// Worldwide reaction
December 9, 2009
November 17, 2009
WASHINGTON— U.S. Senator Benjamin L. Cardin (D-MD), Chairman of the Commission on Security and Cooperation in Europe (U.S. Helsinki Commission) and Co-Chairman Congressman Alcee L. Hastings (D-FL) expressed concerns today about the state of the Russian judicial system after learning that anti-corruption lawyer Sergei Magnitsky died Monday while being held in a pre-trial detention facility.
“I am troubled to learn of the recent death of Sergei Magnitsky,” Chairman Cardin said. “Magnitsky was incarcerated on apparently fabricated charges designed to end his inquiries into one of the largest cases of official corruption in modern Russian history. His death, while in official custody, raises serious questions about his treatment and overall conditions in Russian jails.”
Mr. Magnitsky, 37, was a father of two children and a highly regarded professional, who advised Hermitage Capital Management and hundreds of U.S. and foreign companies active in the Russian market. He had been held on tax evasion charges since Nov. 24.
Hermitage Capital Management CEO Bill Browder testified before the Helsinki Commission in June and said, “The situation in Russia is going from ‘bad’ back to ‘horrible’ – and it will be more than just investors who lose out in this process.”
“Tragically, it appears that Mr. Browder was correct. On top of a multi-million dollar corruption scheme and a legal nightmare for corporations trying to do honest work, we now mourn the death of a young lawyer who was simply trying to stand up to a broken judicial system,” Co-Chairman Hastings.
See the 10-minute Hermitage video about the corruption they faced here. Mr. Magnitsky is specifically mentioned in the video at 4:18 and 9:30.
The Commission on Security and Cooperation in Europe, also known as the U.S. Helsinki Commission, is an independent agency of the Federal Government charged with monitoring compliance with the Helsinki Accords and advancing comprehensive security through promotion of human rights, democracy, and economic, environmental and military cooperation in 56 countries. The Commission consists of nine members from the U.S. Senate, nine from the House of Representatives, and one member each from the Departments of State, Defense, and Commerce.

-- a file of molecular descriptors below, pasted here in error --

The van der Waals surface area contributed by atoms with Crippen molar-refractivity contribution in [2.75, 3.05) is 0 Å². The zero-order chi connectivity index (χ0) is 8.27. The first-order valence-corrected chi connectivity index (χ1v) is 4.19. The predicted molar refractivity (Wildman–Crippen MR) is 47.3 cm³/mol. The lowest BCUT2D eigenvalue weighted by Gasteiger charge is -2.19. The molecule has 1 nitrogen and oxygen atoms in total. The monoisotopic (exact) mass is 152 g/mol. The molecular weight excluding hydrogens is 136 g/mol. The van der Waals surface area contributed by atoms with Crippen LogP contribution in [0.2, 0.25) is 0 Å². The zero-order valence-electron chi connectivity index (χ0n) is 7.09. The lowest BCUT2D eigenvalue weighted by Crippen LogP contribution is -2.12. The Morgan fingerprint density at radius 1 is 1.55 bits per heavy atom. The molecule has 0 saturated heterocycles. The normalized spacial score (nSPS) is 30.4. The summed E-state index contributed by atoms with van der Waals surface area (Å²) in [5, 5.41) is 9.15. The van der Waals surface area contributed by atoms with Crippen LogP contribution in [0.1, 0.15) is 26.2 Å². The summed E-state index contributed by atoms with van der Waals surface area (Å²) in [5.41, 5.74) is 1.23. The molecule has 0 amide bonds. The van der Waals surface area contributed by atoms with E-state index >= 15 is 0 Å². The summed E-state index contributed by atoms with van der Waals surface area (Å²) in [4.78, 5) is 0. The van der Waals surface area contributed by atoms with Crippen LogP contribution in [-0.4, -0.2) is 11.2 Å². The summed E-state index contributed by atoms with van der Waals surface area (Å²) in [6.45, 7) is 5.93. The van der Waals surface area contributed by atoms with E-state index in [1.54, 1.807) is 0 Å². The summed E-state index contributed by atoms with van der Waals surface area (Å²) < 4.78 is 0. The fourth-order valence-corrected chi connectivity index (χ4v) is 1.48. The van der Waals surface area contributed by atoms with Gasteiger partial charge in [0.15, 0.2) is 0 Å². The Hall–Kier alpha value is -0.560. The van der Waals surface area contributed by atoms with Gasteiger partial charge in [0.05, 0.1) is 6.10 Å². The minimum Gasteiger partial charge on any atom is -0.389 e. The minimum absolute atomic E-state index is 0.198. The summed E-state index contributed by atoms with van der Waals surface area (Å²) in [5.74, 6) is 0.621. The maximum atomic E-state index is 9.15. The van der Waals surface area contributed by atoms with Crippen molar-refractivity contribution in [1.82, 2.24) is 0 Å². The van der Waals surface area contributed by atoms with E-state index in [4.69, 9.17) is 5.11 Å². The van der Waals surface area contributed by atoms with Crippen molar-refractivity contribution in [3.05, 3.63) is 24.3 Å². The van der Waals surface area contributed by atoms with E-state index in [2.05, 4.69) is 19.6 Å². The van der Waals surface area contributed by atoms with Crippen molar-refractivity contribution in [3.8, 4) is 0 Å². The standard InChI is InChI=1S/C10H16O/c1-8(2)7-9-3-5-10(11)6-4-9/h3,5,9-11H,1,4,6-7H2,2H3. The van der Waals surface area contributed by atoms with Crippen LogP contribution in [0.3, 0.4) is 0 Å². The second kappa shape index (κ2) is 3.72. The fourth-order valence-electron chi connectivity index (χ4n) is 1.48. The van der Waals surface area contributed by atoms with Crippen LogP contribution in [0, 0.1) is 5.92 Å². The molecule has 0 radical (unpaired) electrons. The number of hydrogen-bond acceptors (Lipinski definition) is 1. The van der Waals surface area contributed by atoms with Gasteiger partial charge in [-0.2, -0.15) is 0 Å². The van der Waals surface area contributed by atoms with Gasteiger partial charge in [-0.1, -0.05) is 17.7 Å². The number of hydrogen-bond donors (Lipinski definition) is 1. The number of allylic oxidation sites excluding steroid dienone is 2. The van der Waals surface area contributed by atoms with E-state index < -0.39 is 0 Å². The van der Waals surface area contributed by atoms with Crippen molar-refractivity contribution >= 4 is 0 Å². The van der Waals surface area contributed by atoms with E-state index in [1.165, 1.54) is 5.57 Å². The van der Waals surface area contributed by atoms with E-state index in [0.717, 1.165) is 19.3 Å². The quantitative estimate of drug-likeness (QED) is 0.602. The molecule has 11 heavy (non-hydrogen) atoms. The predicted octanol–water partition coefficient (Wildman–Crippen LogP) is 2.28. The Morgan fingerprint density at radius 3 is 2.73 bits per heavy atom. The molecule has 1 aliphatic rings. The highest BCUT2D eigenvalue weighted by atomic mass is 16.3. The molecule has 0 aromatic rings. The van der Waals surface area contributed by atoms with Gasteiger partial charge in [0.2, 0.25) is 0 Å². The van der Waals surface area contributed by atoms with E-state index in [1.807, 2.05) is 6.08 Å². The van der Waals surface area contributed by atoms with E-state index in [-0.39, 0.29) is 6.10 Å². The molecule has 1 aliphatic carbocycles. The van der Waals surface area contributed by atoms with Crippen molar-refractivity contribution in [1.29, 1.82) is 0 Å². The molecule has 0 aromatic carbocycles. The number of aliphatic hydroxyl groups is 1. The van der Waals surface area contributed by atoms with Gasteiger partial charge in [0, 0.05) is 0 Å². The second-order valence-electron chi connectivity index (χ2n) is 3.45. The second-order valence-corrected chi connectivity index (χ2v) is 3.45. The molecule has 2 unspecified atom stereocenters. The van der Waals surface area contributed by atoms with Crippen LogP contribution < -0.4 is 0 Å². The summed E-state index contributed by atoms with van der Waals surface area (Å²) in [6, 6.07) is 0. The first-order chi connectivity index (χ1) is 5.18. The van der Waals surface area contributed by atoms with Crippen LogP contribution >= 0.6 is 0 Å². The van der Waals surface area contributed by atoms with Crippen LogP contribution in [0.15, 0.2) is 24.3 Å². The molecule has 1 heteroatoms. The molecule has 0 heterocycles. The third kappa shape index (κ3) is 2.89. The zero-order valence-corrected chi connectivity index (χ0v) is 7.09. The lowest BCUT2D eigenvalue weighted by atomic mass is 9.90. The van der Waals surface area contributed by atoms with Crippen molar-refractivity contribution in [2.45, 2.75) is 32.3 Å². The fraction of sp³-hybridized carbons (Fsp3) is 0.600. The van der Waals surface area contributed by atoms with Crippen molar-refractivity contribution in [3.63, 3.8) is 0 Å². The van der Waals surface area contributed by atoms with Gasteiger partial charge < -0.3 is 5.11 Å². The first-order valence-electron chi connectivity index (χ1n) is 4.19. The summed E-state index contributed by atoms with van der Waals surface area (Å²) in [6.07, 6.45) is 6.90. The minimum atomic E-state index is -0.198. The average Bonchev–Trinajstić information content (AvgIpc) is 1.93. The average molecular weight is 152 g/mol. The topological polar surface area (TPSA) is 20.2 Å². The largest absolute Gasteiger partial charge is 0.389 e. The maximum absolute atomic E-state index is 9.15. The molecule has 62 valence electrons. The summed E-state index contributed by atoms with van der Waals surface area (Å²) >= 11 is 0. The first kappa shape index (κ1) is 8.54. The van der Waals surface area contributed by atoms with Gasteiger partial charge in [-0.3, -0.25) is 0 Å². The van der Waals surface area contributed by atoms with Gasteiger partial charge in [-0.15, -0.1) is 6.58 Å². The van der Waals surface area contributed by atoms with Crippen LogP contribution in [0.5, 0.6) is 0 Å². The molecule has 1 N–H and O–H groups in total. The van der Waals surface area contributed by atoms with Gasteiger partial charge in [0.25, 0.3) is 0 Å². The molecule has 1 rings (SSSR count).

August 7, 2009
Excerpts from the report, published by the Committee on Legal Affairs and Human Rights on allegations of politically-motivated abuses of the criminal justice system in Council of Europe member states with recommendations on series of steps to strengthen the independence of judges and prosecutors across Europe to end politically-motivated interference in individual cases.
Inter alia the Committee calls for a series of reforms to reduce the political and hierarchical pressures on judges and put an end to the harassment of defence lawyers in order to combat “legal nihilism” in the Russian Federation, as a precondition also for successful co-operation between Russian and other European law enforcement authorities.
June 23, 2009
A report approved today by the Legal Affairs Committee of the Council of Europe Parliamentary Assembly (PACE) has recommended a series of steps to boost the independence of judges across Europe to end what it calls “politically-motivated interference” in individual cases.
The report, prepared by Sabine Leutheusser-Schnarrenberger (Germany, ALDE), exposes ways that politicians can meddle with the law in four countries representing the principal types of criminal justice system in Europe, analysing high-profile cases such as the dropping of the BAE fraud investigation and “cash for honours” scandal in the United Kingdom, or the second Khodorkovsky trial, HSBC/Hermitage Capital case and Politkovskaya investigation in Russia.
Among other things, the parliamentarians call for:
• in Russia, a series of reforms to reduce the political pressures on judges and end the harassment of defence lawyers in order to combat “legal nihilism” in Russia.